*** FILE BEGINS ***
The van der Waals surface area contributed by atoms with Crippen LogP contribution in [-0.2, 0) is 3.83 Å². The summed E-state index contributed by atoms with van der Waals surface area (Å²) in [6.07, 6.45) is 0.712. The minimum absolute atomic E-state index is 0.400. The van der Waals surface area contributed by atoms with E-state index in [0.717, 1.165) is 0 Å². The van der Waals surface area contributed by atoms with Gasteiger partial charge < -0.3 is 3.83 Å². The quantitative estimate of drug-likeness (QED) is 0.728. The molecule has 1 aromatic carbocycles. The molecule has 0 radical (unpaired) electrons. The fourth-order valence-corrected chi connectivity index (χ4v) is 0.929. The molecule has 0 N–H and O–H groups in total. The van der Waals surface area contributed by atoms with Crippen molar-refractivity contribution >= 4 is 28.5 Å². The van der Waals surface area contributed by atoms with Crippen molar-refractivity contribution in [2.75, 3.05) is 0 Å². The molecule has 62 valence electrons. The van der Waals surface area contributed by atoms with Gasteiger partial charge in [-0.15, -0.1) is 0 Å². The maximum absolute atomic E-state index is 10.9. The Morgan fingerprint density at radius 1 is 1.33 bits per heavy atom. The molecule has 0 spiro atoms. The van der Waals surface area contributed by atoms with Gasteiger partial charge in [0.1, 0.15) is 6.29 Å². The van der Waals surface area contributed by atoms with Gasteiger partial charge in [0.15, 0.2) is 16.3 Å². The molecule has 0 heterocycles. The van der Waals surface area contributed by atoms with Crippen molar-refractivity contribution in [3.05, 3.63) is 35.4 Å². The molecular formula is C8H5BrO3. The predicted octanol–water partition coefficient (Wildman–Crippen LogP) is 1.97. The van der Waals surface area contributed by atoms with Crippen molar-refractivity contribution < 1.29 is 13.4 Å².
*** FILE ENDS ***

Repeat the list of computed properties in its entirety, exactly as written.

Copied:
The van der Waals surface area contributed by atoms with Crippen LogP contribution in [-0.2, 0) is 3.83 Å². The summed E-state index contributed by atoms with van der Waals surface area (Å²) in [6.07, 6.45) is 0.712. The minimum absolute atomic E-state index is 0.400. The van der Waals surface area contributed by atoms with E-state index in [0.717, 1.165) is 0 Å². The van der Waals surface area contributed by atoms with Gasteiger partial charge < -0.3 is 3.83 Å². The quantitative estimate of drug-likeness (QED) is 0.728. The molecule has 1 aromatic carbocycles. The molecule has 0 radical (unpaired) electrons. The fourth-order valence-corrected chi connectivity index (χ4v) is 0.929. The molecule has 0 N–H and O–H groups in total. The van der Waals surface area contributed by atoms with Crippen molar-refractivity contribution >= 4 is 28.5 Å². The van der Waals surface area contributed by atoms with Crippen molar-refractivity contribution in [2.75, 3.05) is 0 Å². The molecule has 62 valence electrons. The van der Waals surface area contributed by atoms with Gasteiger partial charge in [-0.15, -0.1) is 0 Å². The maximum absolute atomic E-state index is 10.9. The Morgan fingerprint density at radius 1 is 1.33 bits per heavy atom. The molecule has 0 spiro atoms. The van der Waals surface area contributed by atoms with Gasteiger partial charge in [0.1, 0.15) is 6.29 Å². The van der Waals surface area contributed by atoms with Gasteiger partial charge in [0.15, 0.2) is 16.3 Å². The molecule has 0 heterocycles. The van der Waals surface area contributed by atoms with Crippen molar-refractivity contribution in [3.05, 3.63) is 35.4 Å². The molecular formula is C8H5BrO3. The predicted octanol–water partition coefficient (Wildman–Crippen LogP) is 1.97. The van der Waals surface area contributed by atoms with Crippen molar-refractivity contribution < 1.29 is 13.4 Å².